Q:
You had some distractions on Friday, it was like somebody was trying to hinder your rally. You got caught in Gus Greensmith’s dust and then there was the issue with the marshal slowing you down. It seems you were up against it with the distractions, you got the time back but Paul [Nagle] your co-driver seemed to keep you very calm in quite stressful situations?
CB:
Paul to be fair to him kept me under control. It was a strange day on Friday, some really weird things stood out that were stopping our rhythm. Obviously what happened with Gus and then on the following stage Gus stopped but the marshal completely tried to stop me in the middle of the road and I actually went on to road mode for 50 or 100 metres. Then I realised everything was completely fine again but it’s difficult to switch your mind back to 100 per cent go flat out. Friday was a bit frustrating on that side but overall I was quite happy with it. More with the afternoon because we were quite strong in the afternoon, especially our road position because we didn’t have such a huge advantage like we had in the morning but I was quite satisfied with what we’d done on Friday night and heading into Saturday quite optimistic but this guy here pulled out something quite big on Saturday morning.

Q:
Turning to Thierry Neuville, third overall for you but it was a difficult morning for you on Friday with that puncture but you really fought back in the afternoon and stayed ahead of Ogier for the rest of the event. Are you happy with what you achieved here?
TN:
Yeah, I mean obviously we knew coming here that it’s going to be a tough weekend for us. I have never been the bravest on such fast rallies where taking risks is a major part of the race. So I knew it’s going to be tough but my main target was to finish ahead of Sébastien and Elfyn and I’m pretty much still in the fight for the championship. I am the one with the less challenges and everything is still open and that’s why I wanted to fight hard this weekend and stay ahead of them. Unfortunately, things didn’t start so well with a puncture in one of the first stages, which cost me 15s more or less. But I was able to fight back hard on Saturday and as well today, increasing continuously the gap to Ogier and taking more Power Stage points than both of them.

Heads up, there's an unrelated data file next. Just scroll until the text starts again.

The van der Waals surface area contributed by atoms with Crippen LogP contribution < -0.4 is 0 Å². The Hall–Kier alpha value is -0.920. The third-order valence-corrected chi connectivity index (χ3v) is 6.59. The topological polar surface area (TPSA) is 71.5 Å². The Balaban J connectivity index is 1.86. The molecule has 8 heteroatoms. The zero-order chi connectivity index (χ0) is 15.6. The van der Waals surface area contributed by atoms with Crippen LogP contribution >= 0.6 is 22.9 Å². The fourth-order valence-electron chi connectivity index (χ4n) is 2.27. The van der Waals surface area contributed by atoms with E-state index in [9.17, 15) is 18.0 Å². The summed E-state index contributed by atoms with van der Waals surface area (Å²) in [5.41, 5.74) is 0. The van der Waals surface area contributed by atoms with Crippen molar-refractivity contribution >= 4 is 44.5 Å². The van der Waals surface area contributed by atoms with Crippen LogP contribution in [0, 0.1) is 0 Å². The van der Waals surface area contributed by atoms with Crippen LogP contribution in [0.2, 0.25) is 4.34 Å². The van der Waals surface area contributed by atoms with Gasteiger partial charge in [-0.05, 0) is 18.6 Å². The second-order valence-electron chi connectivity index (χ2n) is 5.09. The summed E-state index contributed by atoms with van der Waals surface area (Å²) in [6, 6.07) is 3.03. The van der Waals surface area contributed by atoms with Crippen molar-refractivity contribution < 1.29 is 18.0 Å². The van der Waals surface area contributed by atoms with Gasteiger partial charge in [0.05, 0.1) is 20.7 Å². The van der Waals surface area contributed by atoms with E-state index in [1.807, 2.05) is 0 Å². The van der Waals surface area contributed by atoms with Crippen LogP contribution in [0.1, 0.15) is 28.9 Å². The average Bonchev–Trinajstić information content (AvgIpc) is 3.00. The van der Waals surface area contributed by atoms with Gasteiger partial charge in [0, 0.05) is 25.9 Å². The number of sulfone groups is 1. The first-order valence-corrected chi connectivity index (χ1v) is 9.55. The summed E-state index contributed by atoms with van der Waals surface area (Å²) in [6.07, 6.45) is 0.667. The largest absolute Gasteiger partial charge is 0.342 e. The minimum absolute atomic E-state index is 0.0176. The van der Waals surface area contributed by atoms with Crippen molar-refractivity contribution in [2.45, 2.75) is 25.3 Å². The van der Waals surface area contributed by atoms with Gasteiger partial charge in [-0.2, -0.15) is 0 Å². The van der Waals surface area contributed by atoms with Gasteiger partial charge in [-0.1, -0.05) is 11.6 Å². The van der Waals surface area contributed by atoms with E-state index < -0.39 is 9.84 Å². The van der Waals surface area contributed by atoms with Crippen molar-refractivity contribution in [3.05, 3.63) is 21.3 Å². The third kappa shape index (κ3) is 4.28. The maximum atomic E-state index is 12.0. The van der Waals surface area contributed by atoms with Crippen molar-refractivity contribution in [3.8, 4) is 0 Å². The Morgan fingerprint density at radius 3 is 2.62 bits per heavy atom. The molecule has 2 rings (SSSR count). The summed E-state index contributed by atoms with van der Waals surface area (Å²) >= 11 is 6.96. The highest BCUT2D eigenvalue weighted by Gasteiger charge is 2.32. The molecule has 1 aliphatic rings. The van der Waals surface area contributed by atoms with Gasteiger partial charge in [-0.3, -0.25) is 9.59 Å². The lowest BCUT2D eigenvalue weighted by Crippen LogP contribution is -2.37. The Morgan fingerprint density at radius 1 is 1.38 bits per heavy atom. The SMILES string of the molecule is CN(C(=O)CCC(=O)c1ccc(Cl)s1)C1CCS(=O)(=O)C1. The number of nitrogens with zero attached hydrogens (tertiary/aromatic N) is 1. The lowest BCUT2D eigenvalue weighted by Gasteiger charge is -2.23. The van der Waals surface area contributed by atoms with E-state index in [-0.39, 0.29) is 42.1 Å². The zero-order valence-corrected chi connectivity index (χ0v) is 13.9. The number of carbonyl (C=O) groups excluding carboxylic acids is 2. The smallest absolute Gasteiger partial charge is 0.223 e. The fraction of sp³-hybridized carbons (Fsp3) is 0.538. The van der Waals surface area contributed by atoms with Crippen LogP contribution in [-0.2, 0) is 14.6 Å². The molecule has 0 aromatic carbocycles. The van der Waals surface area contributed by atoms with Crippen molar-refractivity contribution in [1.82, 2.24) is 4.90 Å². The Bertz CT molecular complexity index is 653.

Q:
You kept Ogier behind all day yesterday, did you feel you had to have that push this morning just to make sure he wasn’t going to put his foot to the floor?
TN:
I mean I have been involved with many, many fights with Sébastien and I know him very well. It wasn’t a surprise for me to see that he was still going on a decent speed and so he did. We were able to match his time and I was pretty much in control of the situation. I had the feeling I always could have gone a little bit faster but I just wasn’t ready to take any more risks. It was enough with what we are doing. But still the rally was tough for me. Today with some technical issues brought a lot of stress in the car, twice the car wouldn’t start, and we were late to the TC two stages before the finish. At the end our gap was only down to 10s. We knew if there was a strategy to play we had to be with more than 10s ahead of Sébastien so the Power Stage was very crucial for us as well.

Q:
Was that lateness to the time control due to the starter motor?
TN:
Yes.

Q:
What about the next event in your home country, the Ypres Rally in Belgium, an iconic event… are you feeling alright by the way, have you got a bit of hay fever or something?
TN:
No, I don’t know. I’m struggling with a lot of pain in my right eye since this morning. It’s getting a little bit better. Martijn [Wydaeghe] was driving on the road sections because I couldn’t see anything. I didn’t feel well all day but in the end the job is done.

Q:
Well done for that but how do you feel about heading to the Ypres Rally?
TN:
Looking forward, pretty much. We’re going to see Alain Penasse again, he led the team this weekend but we’re going to see him back soon. I’m looking forward to it. It’s a challenging event. I know it very well from the past and I have been there a couple of times, as well in the World Rally Car. Hopefully those experiences are going to give me a little bit of an advantage for such a challenging race. I hope I’m going to fight for another strong result over there.

Q:
Turning to Jari-Matti Latvala, you know how special it is to take the first WRC win. For you it was in Sweden in 2008 when you stood on the top step of the podium and you were the youngest winner then at 22. A 20-year-old has now taken that record but you said records are made to be broken. Did you think it would be Kalle who would do it quite so soon?
J-ML: